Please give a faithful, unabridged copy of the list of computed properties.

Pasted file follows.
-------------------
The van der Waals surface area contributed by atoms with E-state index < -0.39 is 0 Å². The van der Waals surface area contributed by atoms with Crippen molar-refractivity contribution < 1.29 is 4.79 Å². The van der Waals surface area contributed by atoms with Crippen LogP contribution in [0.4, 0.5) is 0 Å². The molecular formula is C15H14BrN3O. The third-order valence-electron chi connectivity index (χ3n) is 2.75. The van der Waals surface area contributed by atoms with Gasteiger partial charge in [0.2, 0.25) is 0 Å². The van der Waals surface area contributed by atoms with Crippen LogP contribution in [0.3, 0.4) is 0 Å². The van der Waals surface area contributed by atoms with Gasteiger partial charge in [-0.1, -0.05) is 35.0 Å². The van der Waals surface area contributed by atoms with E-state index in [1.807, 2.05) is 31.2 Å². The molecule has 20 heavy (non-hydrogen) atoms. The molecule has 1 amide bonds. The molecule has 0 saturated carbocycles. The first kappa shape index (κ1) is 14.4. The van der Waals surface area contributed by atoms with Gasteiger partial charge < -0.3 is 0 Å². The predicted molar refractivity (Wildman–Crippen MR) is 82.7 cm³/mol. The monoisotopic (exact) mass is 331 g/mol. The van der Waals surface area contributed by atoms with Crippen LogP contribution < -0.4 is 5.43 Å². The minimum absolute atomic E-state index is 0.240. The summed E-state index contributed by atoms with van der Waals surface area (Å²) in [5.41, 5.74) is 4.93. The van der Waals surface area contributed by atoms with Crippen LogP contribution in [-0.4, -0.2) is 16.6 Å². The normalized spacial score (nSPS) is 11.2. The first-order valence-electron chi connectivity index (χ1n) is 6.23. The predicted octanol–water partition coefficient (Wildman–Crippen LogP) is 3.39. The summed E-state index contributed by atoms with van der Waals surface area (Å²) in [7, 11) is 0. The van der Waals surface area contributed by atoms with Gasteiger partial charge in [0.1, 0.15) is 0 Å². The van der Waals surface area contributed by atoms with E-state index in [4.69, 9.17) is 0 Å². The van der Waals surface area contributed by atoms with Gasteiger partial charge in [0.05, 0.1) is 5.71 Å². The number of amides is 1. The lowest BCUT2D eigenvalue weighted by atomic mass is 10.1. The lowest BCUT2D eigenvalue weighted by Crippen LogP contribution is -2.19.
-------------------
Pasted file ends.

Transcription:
The van der Waals surface area contributed by atoms with E-state index < -0.39 is 0 Å². The van der Waals surface area contributed by atoms with Crippen molar-refractivity contribution < 1.29 is 4.79 Å². The van der Waals surface area contributed by atoms with Crippen LogP contribution in [0.4, 0.5) is 0 Å². The molecular formula is C15H14BrN3O. The third-order valence-electron chi connectivity index (χ3n) is 2.75. The van der Waals surface area contributed by atoms with Gasteiger partial charge in [0.2, 0.25) is 0 Å². The van der Waals surface area contributed by atoms with Crippen LogP contribution in [0.3, 0.4) is 0 Å². The van der Waals surface area contributed by atoms with Gasteiger partial charge in [-0.1, -0.05) is 35.0 Å². The van der Waals surface area contributed by atoms with E-state index in [1.807, 2.05) is 31.2 Å². The molecule has 20 heavy (non-hydrogen) atoms. The molecule has 1 amide bonds. The molecule has 0 saturated carbocycles. The first kappa shape index (κ1) is 14.4. The van der Waals surface area contributed by atoms with Gasteiger partial charge < -0.3 is 0 Å². The predicted molar refractivity (Wildman–Crippen MR) is 82.7 cm³/mol. The monoisotopic (exact) mass is 331 g/mol. The van der Waals surface area contributed by atoms with Crippen LogP contribution < -0.4 is 5.43 Å². The minimum absolute atomic E-state index is 0.240. The summed E-state index contributed by atoms with van der Waals surface area (Å²) in [5.41, 5.74) is 4.93. The van der Waals surface area contributed by atoms with Crippen LogP contribution in [-0.4, -0.2) is 16.6 Å². The normalized spacial score (nSPS) is 11.2. The first-order valence-electron chi connectivity index (χ1n) is 6.23. The predicted octanol–water partition coefficient (Wildman–Crippen LogP) is 3.39. The summed E-state index contributed by atoms with van der Waals surface area (Å²) in [7, 11) is 0. The van der Waals surface area contributed by atoms with Gasteiger partial charge in [0.1, 0.15) is 0 Å². The van der Waals surface area contributed by atoms with E-state index in [4.69, 9.17) is 0 Å². The van der Waals surface area contributed by atoms with Gasteiger partial charge in [0.05, 0.1) is 5.71 Å². The number of amides is 1. The lowest BCUT2D eigenvalue weighted by atomic mass is 10.1. The lowest BCUT2D eigenvalue weighted by Crippen LogP contribution is -2.19.